Text files full of punctuation? There must be a better way to code.
|Countdown link||Open timer|
As programmers we believe that the true nature of code exists in a text file. A good programmer can construct the magic sequence of characters in their head and their fingers blur as they stream line after line of code into the keyboard without error.
Is this reality? Not even close. There are many problems with representing and editing code in text and we're so used to them just we don't see it.
The vast majority of code is written through some kind of text editor, whether it's notepad, a sophisticated IDE, or a heavily customised Vim environment. These tools mitigate common text editing problems like unclosed brackets and syntax errors, but can't eliminate them completely.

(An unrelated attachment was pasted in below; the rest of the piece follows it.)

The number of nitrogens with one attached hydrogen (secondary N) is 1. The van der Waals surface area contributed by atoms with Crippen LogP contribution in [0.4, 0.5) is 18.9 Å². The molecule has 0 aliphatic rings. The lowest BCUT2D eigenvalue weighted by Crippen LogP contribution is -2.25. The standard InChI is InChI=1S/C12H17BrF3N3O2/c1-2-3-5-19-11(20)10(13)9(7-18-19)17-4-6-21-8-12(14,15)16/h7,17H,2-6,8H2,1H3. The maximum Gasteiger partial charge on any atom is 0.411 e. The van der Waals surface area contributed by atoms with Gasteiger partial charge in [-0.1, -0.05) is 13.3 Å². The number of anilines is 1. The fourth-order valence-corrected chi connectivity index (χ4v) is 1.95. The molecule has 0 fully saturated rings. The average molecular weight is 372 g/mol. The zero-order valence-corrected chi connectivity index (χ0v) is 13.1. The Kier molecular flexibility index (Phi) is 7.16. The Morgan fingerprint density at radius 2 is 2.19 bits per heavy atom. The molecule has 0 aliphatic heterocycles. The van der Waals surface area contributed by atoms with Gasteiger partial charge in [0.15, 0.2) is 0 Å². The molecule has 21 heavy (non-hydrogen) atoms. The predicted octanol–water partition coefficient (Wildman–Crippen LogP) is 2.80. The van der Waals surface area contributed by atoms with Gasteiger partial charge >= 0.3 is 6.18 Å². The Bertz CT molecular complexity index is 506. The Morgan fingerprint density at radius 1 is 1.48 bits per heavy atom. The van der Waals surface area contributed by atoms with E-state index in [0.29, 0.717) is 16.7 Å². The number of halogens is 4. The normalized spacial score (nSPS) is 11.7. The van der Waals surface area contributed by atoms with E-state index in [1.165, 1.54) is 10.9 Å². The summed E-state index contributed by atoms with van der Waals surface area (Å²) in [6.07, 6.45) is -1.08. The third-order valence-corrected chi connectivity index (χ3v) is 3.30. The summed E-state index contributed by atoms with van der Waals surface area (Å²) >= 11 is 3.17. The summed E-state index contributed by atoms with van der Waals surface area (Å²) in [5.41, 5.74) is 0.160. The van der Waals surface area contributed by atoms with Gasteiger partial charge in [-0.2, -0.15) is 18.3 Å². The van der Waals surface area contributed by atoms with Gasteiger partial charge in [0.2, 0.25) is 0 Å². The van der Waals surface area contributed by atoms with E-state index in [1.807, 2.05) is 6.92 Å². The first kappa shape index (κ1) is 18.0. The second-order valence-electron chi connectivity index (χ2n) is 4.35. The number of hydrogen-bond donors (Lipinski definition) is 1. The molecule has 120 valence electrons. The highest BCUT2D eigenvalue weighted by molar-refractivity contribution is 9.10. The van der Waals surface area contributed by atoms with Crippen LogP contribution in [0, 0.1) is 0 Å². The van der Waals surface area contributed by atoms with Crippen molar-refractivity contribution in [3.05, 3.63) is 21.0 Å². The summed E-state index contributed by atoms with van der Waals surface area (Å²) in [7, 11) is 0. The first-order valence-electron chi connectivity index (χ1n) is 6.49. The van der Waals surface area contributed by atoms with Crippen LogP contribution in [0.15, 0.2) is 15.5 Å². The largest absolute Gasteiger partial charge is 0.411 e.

In this talk we'll explore the underlying nature of code as a tree structure using Python's abstract syntax trees, and we'll compare real world examples of coding interfaces which represent these trees in different ways.
So much of our thinking and tooling revolves around code being represented as text files that to step outside of this world means re-imagining how version control works and what real programming even is.
Katie has been a professional developer for more than 10 years, jumping through ecosystems from a giant Java-writing company (Google) to a tiny Python-based company (Grok Learning) to a Microsoft and .NET company (Campaign Monitor). She's also worked and volunteered in education and helped a lot of rookie coders pull together their first hello world programs, websites and larger projects.